We managed to make it through our first two frost warnings relatively unscathed. That's right - frost warnings in August! It did get rather chilly each night but we seemed to avoid frost which hopefully gives us a few more weeks of good growing weather.
I am going to spend the next couple of blog posts profiling some of 'Our Favourite Things' for each of us on the farm but before I get into that I wanted to do a quick egg update. As members noticed last week, our egg production has reduced. This is for two reasons. First, our chickens tend to start laying less as we head into fall. And second, we are beginning to sell and butcher some of our laying hens. We have been doing much thinking about our farm in 2018 and have decided to streamline operations and make some changes (more on these changes in future blogs). One big change we will be making is to nearly eliminate egg production going forward. We will always have a few chickens for our own eggs but will not be making this a major farm enterprise. The reason for making this choice is two-fold: financial viability and personal enjoyment. Our egg production is the least financially profitable part of our farm and ties us to the property in ways that our other ventures do not. As a result of fewer eggs this season I will be doing these two things: bringing eggs to the CSA pickup on a bi-weekly basis and limiting eggs to 1 dozen at a time per CSA family.
And now, on to 'Lorraine's Favourite Things'. I thought profiling each of us on the farm would give share members a better understanding of us and also learn more about why we do what we do. Stay tuned for Rob, Terran, and Rowan's favourite things in future blogs! Since we are listing our favourite kitchen hacks below, we will be skipping the weekly recipe for this series.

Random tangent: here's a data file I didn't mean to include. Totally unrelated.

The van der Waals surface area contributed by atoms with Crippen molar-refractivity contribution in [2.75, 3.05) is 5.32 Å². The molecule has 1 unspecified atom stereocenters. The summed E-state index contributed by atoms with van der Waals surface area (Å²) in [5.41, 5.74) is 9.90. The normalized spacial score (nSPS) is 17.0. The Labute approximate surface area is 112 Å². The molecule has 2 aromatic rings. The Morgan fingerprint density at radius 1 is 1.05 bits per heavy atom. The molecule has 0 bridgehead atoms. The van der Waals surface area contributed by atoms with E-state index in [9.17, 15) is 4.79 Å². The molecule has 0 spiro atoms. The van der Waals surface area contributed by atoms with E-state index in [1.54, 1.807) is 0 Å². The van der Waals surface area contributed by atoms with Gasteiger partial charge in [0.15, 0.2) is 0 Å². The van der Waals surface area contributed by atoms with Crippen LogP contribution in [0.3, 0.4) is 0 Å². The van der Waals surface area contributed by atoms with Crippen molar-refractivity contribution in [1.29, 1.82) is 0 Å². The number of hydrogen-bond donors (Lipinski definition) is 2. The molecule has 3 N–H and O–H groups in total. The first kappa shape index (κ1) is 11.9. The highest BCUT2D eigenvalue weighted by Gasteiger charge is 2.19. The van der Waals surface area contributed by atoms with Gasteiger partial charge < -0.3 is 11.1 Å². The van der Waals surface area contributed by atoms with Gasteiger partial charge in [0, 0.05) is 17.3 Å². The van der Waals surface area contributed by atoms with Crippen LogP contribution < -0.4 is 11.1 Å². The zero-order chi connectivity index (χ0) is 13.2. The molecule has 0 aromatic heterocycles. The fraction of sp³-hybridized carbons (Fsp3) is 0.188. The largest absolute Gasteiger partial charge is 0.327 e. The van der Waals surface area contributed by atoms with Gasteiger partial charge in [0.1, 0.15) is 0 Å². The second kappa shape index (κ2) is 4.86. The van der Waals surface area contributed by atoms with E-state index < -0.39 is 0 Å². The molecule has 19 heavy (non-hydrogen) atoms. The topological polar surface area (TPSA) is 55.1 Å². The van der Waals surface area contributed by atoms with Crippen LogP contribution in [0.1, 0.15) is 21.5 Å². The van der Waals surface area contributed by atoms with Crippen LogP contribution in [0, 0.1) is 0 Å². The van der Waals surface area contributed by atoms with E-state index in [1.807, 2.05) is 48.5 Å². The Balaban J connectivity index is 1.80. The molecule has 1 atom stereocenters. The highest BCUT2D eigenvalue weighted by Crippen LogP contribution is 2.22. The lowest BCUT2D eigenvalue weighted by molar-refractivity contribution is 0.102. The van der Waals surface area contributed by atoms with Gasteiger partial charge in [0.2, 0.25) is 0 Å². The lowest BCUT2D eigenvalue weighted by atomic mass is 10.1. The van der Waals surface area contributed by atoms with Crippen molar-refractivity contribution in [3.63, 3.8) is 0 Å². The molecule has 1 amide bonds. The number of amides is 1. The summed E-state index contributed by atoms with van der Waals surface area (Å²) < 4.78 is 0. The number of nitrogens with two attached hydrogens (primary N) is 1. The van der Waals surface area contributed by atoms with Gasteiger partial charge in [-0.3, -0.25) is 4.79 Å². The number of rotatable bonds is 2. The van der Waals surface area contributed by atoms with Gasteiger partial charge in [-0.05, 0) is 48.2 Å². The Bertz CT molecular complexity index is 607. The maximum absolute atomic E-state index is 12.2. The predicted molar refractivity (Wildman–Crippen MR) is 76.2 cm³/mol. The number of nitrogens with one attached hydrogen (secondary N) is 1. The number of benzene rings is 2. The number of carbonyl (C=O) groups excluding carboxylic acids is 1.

Favourite Farming Task
Harvesting is my favourite task: seeing all the beautiful produce that is a result of my hard work makes that work worthwhile. My love of harvesting is followed closely by my love of anything related to planning: plotting crops in the field, ordering seed, and thinking of ways to grow the business.
Favourite Crop to Grow
This is kind of like asking a parent to choose their favourite child! It's much easier for me to choose my least favourite crops to grow (peas and parsnips). As for my favourites, I love growing any type of onion. They grow really well for us and we use so many in our cooking that I can't imagine not having such variety of flavours. I also love growing anything in the curcubit family like winter squash, summer squash, and cucumbers. Finally, I love growing carrots. While weeding them is a real pain, they also produce very well in our soils, are well loved by share members, and can be enjoyed nearly year-round.
Favourite Vegetable to Eat
Now this is hard! I enjoy every single vegetable (unless you count mushrooms) when they are fresh and in-season. The variability of foods that we eat throughout the seasons is one of my favourite parts of farming. But if I had to choose, I'd narrow it down to these favourites: kale, cabbage, arugula, yellow beans, patty pan squash, delicata squash, onions, garlic, tomatoes, new potatoes, and all fresh herbs. So not really a very narrow list.... :)